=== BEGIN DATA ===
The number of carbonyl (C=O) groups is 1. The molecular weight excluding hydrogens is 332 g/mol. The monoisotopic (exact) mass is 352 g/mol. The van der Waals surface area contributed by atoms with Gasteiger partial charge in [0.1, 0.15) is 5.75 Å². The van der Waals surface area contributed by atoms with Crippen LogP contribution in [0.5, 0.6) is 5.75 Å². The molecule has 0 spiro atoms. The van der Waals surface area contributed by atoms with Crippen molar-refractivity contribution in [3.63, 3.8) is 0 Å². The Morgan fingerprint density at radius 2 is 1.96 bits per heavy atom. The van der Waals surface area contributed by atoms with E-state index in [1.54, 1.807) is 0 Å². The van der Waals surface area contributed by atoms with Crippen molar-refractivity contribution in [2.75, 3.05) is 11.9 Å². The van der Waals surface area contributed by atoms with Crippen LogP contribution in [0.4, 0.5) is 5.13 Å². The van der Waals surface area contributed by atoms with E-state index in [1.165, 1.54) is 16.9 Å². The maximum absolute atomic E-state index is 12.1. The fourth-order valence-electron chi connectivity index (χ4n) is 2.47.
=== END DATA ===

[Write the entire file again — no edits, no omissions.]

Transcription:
The number of carbonyl (C=O) groups is 1. The molecular weight excluding hydrogens is 332 g/mol. The monoisotopic (exact) mass is 352 g/mol. The van der Waals surface area contributed by atoms with Gasteiger partial charge in [0.1, 0.15) is 5.75 Å². The van der Waals surface area contributed by atoms with Crippen LogP contribution in [0.5, 0.6) is 5.75 Å². The molecule has 0 spiro atoms. The van der Waals surface area contributed by atoms with Crippen molar-refractivity contribution in [3.63, 3.8) is 0 Å². The Morgan fingerprint density at radius 2 is 1.96 bits per heavy atom. The van der Waals surface area contributed by atoms with E-state index in [1.54, 1.807) is 0 Å². The van der Waals surface area contributed by atoms with Crippen molar-refractivity contribution in [2.75, 3.05) is 11.9 Å². The van der Waals surface area contributed by atoms with Crippen LogP contribution in [0.4, 0.5) is 5.13 Å². The van der Waals surface area contributed by atoms with E-state index in [1.165, 1.54) is 16.9 Å². The maximum absolute atomic E-state index is 12.1. The fourth-order valence-electron chi connectivity index (χ4n) is 2.47.